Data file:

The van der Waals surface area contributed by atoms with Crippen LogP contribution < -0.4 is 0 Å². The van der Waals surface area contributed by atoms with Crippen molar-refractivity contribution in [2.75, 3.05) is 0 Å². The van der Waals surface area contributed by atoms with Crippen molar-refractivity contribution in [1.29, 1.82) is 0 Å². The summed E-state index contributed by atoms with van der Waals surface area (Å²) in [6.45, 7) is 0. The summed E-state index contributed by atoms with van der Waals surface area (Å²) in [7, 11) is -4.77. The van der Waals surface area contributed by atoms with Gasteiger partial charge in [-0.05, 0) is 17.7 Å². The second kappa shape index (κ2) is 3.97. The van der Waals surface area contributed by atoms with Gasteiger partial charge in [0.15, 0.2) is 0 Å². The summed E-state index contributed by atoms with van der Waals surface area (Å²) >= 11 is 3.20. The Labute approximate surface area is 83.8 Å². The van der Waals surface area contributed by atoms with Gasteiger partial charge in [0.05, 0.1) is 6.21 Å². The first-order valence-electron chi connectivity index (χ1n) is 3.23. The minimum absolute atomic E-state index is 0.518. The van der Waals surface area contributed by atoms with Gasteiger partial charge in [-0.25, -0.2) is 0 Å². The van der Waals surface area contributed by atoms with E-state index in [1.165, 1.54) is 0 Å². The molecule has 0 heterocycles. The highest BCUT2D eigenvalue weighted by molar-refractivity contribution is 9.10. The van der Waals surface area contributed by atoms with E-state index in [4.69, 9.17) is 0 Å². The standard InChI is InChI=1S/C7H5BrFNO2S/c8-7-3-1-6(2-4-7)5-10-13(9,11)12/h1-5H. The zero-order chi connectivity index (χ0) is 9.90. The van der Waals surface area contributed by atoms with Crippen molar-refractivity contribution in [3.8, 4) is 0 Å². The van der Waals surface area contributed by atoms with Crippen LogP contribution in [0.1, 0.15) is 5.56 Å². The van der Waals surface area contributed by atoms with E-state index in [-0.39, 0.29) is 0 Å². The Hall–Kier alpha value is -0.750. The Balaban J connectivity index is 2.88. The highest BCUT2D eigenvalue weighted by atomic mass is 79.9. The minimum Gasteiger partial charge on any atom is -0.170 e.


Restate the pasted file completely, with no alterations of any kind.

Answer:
The van der Waals surface area contributed by atoms with Crippen LogP contribution < -0.4 is 0 Å². The van der Waals surface area contributed by atoms with Crippen molar-refractivity contribution in [2.75, 3.05) is 0 Å². The van der Waals surface area contributed by atoms with Crippen molar-refractivity contribution in [1.29, 1.82) is 0 Å². The summed E-state index contributed by atoms with van der Waals surface area (Å²) in [6.45, 7) is 0. The summed E-state index contributed by atoms with van der Waals surface area (Å²) in [7, 11) is -4.77. The van der Waals surface area contributed by atoms with Gasteiger partial charge in [-0.05, 0) is 17.7 Å². The second kappa shape index (κ2) is 3.97. The van der Waals surface area contributed by atoms with Gasteiger partial charge in [0.15, 0.2) is 0 Å². The summed E-state index contributed by atoms with van der Waals surface area (Å²) >= 11 is 3.20. The Labute approximate surface area is 83.8 Å². The van der Waals surface area contributed by atoms with Gasteiger partial charge in [0.05, 0.1) is 6.21 Å². The first-order valence-electron chi connectivity index (χ1n) is 3.23. The minimum absolute atomic E-state index is 0.518. The van der Waals surface area contributed by atoms with Gasteiger partial charge in [-0.25, -0.2) is 0 Å². The van der Waals surface area contributed by atoms with E-state index in [1.165, 1.54) is 0 Å². The molecule has 0 heterocycles. The highest BCUT2D eigenvalue weighted by molar-refractivity contribution is 9.10. The van der Waals surface area contributed by atoms with E-state index in [4.69, 9.17) is 0 Å². The standard InChI is InChI=1S/C7H5BrFNO2S/c8-7-3-1-6(2-4-7)5-10-13(9,11)12/h1-5H. The zero-order chi connectivity index (χ0) is 9.90. The van der Waals surface area contributed by atoms with Crippen molar-refractivity contribution in [3.8, 4) is 0 Å². The van der Waals surface area contributed by atoms with Crippen LogP contribution in [0.1, 0.15) is 5.56 Å². The van der Waals surface area contributed by atoms with E-state index in [-0.39, 0.29) is 0 Å². The Hall–Kier alpha value is -0.750. The Balaban J connectivity index is 2.88. The highest BCUT2D eigenvalue weighted by atomic mass is 79.9. The minimum Gasteiger partial charge on any atom is -0.170 e.